The Brady Act, passed in 1993 as an amendment to the Gun Control Act of 1968, imposes a waiting period of up to five days for the purchase of a handgun, and subjects purchasers to a background check during that period. See 18 U.S.C. section 922(s)(1). The waiting period and background check prescribed by the Act are not required in States that have permit systems meeting standards prescribed by the Act. 18 U.S.C. section 922(s)(1)(C), (D). Within five years from the effective date of the Act, such checks will be performed instantaneously through a national criminal background check system maintained by the Department of Justice, 18 U.S.C. section 922(t), but in the meantime the background checks must be performed by the Chief Law Enforcement Officer (CLEO) of the prospective purchaser's place of residence. 18 U.S.C. section 922(s)(2). The Act requires CLEOs to 'make a reasonable effort to ascertain . . . whether receipt or possession [of a handgun by the prospective buyer] would be in violation of the law . . . .' Id. The CLEO performs the check on the basis of a sworn statement signed by the buyer and provided to the CLEO by a federally-licensed gun dealer. 18 U.S.C. section 922(s)(1)(A). If the CLEO approves the transfer, he or she must destroy the buyer's statement within twenty business days after the statement was made. 18 U.S.C. section 922(s)(6)(B). If the CLEO disapproves the transfer, the CLEO must provide the reasons for the determination within twenty business days if so requested by the disappointed purchaser. 18 U.S.C. section 922(s)(6)(C).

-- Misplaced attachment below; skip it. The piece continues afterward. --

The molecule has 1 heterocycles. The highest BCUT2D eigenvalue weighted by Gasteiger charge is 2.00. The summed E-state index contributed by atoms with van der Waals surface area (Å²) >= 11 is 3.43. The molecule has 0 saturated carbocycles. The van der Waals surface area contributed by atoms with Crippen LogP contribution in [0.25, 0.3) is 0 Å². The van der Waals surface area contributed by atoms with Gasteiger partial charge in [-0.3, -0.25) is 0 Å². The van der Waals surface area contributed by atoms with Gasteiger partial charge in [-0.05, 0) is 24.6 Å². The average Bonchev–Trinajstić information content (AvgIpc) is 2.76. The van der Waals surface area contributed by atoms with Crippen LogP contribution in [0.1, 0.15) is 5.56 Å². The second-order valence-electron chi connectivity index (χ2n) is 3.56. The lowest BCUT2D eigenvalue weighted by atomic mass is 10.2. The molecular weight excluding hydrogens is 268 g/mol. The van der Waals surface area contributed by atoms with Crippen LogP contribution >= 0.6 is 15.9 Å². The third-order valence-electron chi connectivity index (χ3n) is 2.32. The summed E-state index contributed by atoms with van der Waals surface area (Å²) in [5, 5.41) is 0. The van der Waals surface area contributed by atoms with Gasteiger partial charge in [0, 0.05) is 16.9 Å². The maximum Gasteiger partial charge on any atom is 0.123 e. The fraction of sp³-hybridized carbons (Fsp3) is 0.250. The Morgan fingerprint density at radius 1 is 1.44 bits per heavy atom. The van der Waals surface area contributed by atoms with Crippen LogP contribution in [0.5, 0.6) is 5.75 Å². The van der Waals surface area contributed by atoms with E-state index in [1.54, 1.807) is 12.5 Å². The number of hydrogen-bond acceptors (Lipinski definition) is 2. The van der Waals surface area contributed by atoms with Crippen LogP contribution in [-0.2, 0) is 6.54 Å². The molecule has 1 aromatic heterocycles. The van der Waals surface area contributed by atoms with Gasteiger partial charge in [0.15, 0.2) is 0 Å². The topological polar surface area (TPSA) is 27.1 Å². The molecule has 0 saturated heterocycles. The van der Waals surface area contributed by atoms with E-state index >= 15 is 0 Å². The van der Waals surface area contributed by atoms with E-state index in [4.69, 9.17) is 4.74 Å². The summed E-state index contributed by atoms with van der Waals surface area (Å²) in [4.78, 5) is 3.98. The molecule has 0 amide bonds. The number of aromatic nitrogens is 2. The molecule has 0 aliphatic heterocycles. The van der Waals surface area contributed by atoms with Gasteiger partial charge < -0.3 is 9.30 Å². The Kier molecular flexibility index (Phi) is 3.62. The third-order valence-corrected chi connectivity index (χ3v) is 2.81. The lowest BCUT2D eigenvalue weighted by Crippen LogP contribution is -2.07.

The Brady Act regulates the sale of handguns and thus directly regulates commerce. It is an amendment to a comprehensive federal scheme for the regulation of firearms sales that unquestionably affect interstate commerce. The legislative history of the Brady Act also contains findings that gun violence affects commerce. See H.R. Rep. 103-344, 103rd Cong., 1st Sess., reprinted in 1993 U.S.C.C.A.N. 1984, 1985.
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